## Friday, September 9, 2011

### MCU linear regression implementation

Due to noise in the circuit and real-time fluctuations in the phenomenon being measured the readings from a sensor are unsteady and would jump around from millisecond to millisecond just like the day to day up and down variations in the index of trading bourses. However, in the long run the value does show a trend as the variable being measured increases or decreases or remains relatively steady. Thus I'm trying out linear regression--fitting a line through the mess of data points--to tease out this trend. I've used the least squares method since that's what I'm familiar with (actually it's been years and had to hit the math textbooks to refresh my memory!).

What I need to know during every sensor read is the trend at that point. But of course I need some historical readings to compute for it. So I take the last n readings and use those to derive the line of best fit through the n data points. I only need to know the slope of the line (the y-intercept, i.e., the b in ax+b, is irrelevant). If the slope is positive then this implies the value being sensed is increasing, if it's negative it's decreasing, and if it's very close to zero then it's plateaued.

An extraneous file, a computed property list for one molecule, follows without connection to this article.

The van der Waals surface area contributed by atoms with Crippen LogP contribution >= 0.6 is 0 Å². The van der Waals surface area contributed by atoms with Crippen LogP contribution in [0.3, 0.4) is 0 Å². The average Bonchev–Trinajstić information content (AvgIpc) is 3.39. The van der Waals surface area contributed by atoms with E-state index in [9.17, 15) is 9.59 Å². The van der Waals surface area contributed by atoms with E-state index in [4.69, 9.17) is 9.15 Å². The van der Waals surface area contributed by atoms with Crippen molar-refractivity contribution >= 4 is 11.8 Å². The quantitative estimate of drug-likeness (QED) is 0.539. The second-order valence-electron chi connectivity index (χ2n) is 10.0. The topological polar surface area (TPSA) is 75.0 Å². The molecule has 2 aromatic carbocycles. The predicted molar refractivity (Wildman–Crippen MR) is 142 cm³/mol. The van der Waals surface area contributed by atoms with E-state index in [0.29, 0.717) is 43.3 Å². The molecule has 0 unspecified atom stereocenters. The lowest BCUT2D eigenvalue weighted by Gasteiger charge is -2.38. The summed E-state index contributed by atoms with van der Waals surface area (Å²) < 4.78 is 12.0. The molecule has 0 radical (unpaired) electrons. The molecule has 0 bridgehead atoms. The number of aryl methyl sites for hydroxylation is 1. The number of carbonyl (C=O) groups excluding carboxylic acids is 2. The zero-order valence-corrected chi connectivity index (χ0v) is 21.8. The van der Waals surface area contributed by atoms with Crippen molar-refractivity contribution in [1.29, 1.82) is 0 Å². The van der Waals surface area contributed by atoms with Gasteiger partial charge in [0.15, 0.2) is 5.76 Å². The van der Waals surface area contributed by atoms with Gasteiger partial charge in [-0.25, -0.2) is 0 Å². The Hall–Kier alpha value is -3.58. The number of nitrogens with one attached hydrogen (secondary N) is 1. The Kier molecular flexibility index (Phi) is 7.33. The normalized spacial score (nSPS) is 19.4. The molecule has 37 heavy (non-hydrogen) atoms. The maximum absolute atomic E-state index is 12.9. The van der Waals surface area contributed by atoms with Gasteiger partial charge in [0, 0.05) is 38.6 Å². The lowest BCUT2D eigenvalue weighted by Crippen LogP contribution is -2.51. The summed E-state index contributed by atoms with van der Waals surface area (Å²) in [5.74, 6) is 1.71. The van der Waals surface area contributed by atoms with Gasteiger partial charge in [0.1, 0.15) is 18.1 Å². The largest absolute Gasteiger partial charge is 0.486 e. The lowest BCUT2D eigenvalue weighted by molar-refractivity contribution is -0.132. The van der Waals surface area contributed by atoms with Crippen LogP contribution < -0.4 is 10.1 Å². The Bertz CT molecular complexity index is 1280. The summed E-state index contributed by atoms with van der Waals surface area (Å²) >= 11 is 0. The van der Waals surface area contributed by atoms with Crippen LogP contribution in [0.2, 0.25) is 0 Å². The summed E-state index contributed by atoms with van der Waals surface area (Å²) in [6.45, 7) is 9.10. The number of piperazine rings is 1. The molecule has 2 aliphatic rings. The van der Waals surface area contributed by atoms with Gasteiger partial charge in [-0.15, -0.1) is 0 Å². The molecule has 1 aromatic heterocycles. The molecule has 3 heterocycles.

In the application that I have sensor readings are taken at fixed time intervals. The last n sensor readings are stored in an array. During every sensor read the slope is calculated. Because we're always taking the last n readings every time we compute for the slope what we're doing is analogous to computing for a moving average. In this case we can call it a moving linear regression.

The slope of the line of best fit is given by

(nΣxy - ΣxΣy) / [nΣx2 - (Σx)2]
where

x = point in time